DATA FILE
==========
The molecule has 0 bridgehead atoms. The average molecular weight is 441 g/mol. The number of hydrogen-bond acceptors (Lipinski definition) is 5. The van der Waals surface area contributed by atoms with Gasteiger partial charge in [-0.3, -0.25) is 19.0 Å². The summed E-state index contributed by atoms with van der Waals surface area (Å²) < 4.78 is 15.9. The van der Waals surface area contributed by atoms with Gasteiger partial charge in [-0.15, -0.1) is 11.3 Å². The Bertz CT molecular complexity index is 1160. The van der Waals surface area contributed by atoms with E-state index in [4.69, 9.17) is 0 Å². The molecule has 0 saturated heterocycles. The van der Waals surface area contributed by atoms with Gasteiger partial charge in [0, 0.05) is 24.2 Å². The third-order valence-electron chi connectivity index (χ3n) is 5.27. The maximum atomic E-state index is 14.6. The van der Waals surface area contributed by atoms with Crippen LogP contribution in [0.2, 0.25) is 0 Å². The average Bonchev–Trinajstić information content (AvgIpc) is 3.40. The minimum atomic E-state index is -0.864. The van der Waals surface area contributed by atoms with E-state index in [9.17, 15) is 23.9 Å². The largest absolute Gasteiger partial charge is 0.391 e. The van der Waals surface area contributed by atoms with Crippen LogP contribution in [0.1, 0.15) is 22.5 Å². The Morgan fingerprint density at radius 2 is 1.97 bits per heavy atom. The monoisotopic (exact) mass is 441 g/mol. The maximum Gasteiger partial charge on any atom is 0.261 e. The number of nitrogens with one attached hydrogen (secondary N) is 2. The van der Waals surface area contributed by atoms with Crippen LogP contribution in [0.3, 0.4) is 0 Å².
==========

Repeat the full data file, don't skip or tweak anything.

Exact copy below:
The molecule has 0 bridgehead atoms. The average molecular weight is 441 g/mol. The number of hydrogen-bond acceptors (Lipinski definition) is 5. The van der Waals surface area contributed by atoms with Gasteiger partial charge in [-0.3, -0.25) is 19.0 Å². The summed E-state index contributed by atoms with van der Waals surface area (Å²) < 4.78 is 15.9. The van der Waals surface area contributed by atoms with Gasteiger partial charge in [-0.15, -0.1) is 11.3 Å². The Bertz CT molecular complexity index is 1160. The van der Waals surface area contributed by atoms with E-state index in [4.69, 9.17) is 0 Å². The molecule has 0 saturated heterocycles. The van der Waals surface area contributed by atoms with Gasteiger partial charge in [0, 0.05) is 24.2 Å². The third-order valence-electron chi connectivity index (χ3n) is 5.27. The maximum atomic E-state index is 14.6. The van der Waals surface area contributed by atoms with Crippen LogP contribution in [0.2, 0.25) is 0 Å². The average Bonchev–Trinajstić information content (AvgIpc) is 3.40. The minimum atomic E-state index is -0.864. The van der Waals surface area contributed by atoms with E-state index in [9.17, 15) is 23.9 Å². The largest absolute Gasteiger partial charge is 0.391 e. The van der Waals surface area contributed by atoms with Crippen LogP contribution in [0.1, 0.15) is 22.5 Å². The Morgan fingerprint density at radius 2 is 1.97 bits per heavy atom. The monoisotopic (exact) mass is 441 g/mol. The maximum Gasteiger partial charge on any atom is 0.261 e. The number of nitrogens with one attached hydrogen (secondary N) is 2. The van der Waals surface area contributed by atoms with Crippen LogP contribution in [0.3, 0.4) is 0 Å².